Thursday, August 24, 2006

Lost in the Amazon and Leatherback Turtles

Thursday, August 24, 2006
One of the things I love best about live radio is its unpredictability. I knew Carl Safina was a wonderfully evocative writer, but I didn't think that a whole hour talking about turtles was likely to evoke a lot of callers. You guys were great! It was especially delightful today to hear first from Laura with her story about travelling to Trinidad with Earth Watch to observe leatherbacks laying their eggs, and then in the very next minute to get a call from Bob, her husband, on the road! It was also very inspiring to hear from so many of you who are natural conservationists and obviously care deeply about the natural world. We'll look for more programs like this one. Any of you got any suggestions? I was glad for the tip on Gary Nabham's book, "Singing the Turtles Home."

I'm curious about how you liked Yossi Ghinsburg, the amazing Israeli adventurer who had a narrow escape backpacking in the Amazon as a young man and now lives in the Australian rainforest. I thought he was great, but a friend of mine who listened to the program hated him! He couldn't stand the way he kept denying the malevolence of nature. I myself was skeptical about his assertion that indigenous people don't die from snakebite. I don't think that's really true. Anyway, I'd love to hear from you about any of the above. I tend to write about the programs that I think are successful but it might be more instructive to write about the one that aren't.

By the way - spread the word - we are now podcasting all five of our programs, which is exciting. Some people in New York have been asking about the food programs in particular.

And one more thing - we have a fascinating program coming from Radio Netherlands on Monday about an amazing woman in a little village in India who operates a funky impromptu court to resolve disputes on her veranda - sort of the Judge Judy of India. Try not to miss it. It would be great to have you on board.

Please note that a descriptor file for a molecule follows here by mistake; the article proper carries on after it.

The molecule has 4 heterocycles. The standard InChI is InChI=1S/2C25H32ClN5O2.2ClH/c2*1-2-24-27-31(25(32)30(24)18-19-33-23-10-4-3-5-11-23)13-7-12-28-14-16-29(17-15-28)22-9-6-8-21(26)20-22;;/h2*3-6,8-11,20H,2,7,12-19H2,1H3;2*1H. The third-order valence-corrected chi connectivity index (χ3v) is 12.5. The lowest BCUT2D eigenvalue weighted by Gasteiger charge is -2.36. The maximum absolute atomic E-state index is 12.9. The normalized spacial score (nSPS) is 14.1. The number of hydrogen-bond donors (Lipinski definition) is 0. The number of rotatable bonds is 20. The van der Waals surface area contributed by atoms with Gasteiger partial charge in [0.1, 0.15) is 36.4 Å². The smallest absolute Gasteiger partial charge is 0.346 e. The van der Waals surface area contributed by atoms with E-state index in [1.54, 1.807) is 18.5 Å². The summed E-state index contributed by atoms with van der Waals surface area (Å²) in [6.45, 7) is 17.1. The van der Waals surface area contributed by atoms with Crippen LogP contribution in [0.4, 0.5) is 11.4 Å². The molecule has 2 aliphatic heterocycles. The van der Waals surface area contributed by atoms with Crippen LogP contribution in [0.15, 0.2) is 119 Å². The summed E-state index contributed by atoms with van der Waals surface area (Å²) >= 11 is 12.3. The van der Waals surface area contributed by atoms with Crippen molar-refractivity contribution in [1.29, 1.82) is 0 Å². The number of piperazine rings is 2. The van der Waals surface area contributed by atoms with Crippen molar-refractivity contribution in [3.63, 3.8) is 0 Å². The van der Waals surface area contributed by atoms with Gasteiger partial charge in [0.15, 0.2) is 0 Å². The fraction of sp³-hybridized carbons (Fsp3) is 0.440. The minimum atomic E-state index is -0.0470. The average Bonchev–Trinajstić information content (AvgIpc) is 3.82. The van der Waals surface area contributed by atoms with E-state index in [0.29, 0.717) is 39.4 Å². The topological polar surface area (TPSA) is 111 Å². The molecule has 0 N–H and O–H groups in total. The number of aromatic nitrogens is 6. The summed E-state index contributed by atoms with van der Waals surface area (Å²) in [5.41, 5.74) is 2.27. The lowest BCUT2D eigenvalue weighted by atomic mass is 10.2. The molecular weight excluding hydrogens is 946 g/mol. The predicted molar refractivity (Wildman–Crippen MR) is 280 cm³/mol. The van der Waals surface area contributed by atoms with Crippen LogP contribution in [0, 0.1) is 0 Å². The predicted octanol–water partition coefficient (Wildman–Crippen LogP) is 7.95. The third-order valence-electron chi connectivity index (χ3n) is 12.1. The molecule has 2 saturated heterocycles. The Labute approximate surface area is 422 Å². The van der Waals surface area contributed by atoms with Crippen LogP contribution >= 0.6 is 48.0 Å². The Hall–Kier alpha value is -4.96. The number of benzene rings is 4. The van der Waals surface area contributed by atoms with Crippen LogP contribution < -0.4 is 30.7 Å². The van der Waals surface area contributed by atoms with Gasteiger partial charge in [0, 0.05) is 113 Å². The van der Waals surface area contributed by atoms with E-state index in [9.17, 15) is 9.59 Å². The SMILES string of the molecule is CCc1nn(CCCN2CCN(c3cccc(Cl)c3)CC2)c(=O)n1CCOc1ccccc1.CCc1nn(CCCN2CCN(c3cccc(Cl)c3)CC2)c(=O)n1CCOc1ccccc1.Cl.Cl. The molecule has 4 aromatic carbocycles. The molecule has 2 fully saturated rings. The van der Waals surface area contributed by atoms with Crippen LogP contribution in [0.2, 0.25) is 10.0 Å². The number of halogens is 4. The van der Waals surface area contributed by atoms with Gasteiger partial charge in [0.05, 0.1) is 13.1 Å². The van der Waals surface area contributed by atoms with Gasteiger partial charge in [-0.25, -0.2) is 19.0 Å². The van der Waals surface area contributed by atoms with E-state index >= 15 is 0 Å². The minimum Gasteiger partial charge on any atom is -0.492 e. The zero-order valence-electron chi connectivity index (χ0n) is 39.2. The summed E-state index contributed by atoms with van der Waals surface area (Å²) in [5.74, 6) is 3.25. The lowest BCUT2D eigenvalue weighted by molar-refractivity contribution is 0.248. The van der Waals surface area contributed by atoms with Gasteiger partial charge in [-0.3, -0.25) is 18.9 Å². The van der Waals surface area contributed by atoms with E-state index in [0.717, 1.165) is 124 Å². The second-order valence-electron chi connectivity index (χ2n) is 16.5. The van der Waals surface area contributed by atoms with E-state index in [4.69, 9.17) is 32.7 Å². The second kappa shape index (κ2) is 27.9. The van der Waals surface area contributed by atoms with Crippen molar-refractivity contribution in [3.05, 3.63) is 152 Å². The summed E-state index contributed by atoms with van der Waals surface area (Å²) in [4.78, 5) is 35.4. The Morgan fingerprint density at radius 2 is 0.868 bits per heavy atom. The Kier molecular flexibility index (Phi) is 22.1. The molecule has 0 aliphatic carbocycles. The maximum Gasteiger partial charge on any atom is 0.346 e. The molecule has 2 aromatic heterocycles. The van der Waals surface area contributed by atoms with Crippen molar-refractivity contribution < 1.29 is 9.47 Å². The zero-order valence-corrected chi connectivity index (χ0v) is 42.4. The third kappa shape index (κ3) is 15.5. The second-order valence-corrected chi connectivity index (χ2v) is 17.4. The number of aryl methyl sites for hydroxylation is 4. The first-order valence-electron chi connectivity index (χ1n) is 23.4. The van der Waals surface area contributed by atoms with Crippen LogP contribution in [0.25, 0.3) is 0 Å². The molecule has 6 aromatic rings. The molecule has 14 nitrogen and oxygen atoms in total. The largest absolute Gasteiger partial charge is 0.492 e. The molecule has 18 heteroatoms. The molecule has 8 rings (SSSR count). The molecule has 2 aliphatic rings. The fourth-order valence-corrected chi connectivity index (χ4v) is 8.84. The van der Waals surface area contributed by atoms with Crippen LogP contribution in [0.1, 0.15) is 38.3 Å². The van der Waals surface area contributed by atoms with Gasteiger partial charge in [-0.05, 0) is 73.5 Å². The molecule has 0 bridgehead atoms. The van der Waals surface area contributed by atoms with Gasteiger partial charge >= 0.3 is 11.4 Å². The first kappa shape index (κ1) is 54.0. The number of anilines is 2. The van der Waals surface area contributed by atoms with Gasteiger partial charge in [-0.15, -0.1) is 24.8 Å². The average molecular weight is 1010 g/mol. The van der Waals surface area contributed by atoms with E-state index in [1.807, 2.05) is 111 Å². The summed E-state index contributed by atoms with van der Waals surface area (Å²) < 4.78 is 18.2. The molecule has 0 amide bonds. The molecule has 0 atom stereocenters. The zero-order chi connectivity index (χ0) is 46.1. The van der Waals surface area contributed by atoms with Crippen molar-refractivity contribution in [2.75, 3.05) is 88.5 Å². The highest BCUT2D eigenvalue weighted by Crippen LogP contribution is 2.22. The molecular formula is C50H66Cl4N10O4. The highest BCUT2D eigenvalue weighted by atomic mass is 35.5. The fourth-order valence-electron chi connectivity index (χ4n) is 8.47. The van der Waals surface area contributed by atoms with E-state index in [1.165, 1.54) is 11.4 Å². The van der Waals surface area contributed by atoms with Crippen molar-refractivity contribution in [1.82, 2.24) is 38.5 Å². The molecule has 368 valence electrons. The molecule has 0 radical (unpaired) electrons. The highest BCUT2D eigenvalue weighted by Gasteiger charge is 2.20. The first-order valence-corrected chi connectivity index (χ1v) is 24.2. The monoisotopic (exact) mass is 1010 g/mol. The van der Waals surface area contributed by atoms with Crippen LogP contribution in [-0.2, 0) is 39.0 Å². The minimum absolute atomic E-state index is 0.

Anne said...

Jean, today's show was excellent! I find turtles fascinating and am so pleased that several species are increasing their numbers. I wanted to ask the author if it's true that 500 years ago the Caribbean Sea was thick with turtles, at least on the surface, and whether the leatherbacks were amongst those swimming.

WPR seems to be paying more attention to national and worldwide environmental issues of late and it is much appreciated.

I'd also like to thank you for inviting Rabbi Lerner on the show last week. While I appreciate hearing his views on the never-ending mideast crisis, his idea for a new bottom line for large corporations as articulated at the Network of Spiritual Progressives' web site is especially wonderful.

Joan said...

Yes, I believe we are nature or I am nature, just as much as a tree or a ripple on the water. I was so looking forward to this show and I wasn't dissapointed. I recently painted a series of four paintings, dealing with endangered species. Some of my source material was from Richard Ellis, especially his Rhino Horn and Tiger Bone book. He'd be a good guest. I'll leave a link to my series of paintings.

arvind said...

jean, this is fab news.

i'd just like to make one suggestion: often after listening to a show, i often want to follow up, and i end up googling for the people or things mentioned. now, i know that you familiarise yourself with the topic for each show in advance, so it would be great if you could share some of those resources with us, especially if they're online? things like links to websites, especially of people who are guests on the show and so on - if you could write up a short post on this before each episode, it'd be awesome.

also, i'm very curious about how you go about selecting topics and finding your guests, and i think there are others as well who'd love a peek into that - if we can learn from your process, it'd give us ways in which we can more effectively follow our own similar interests...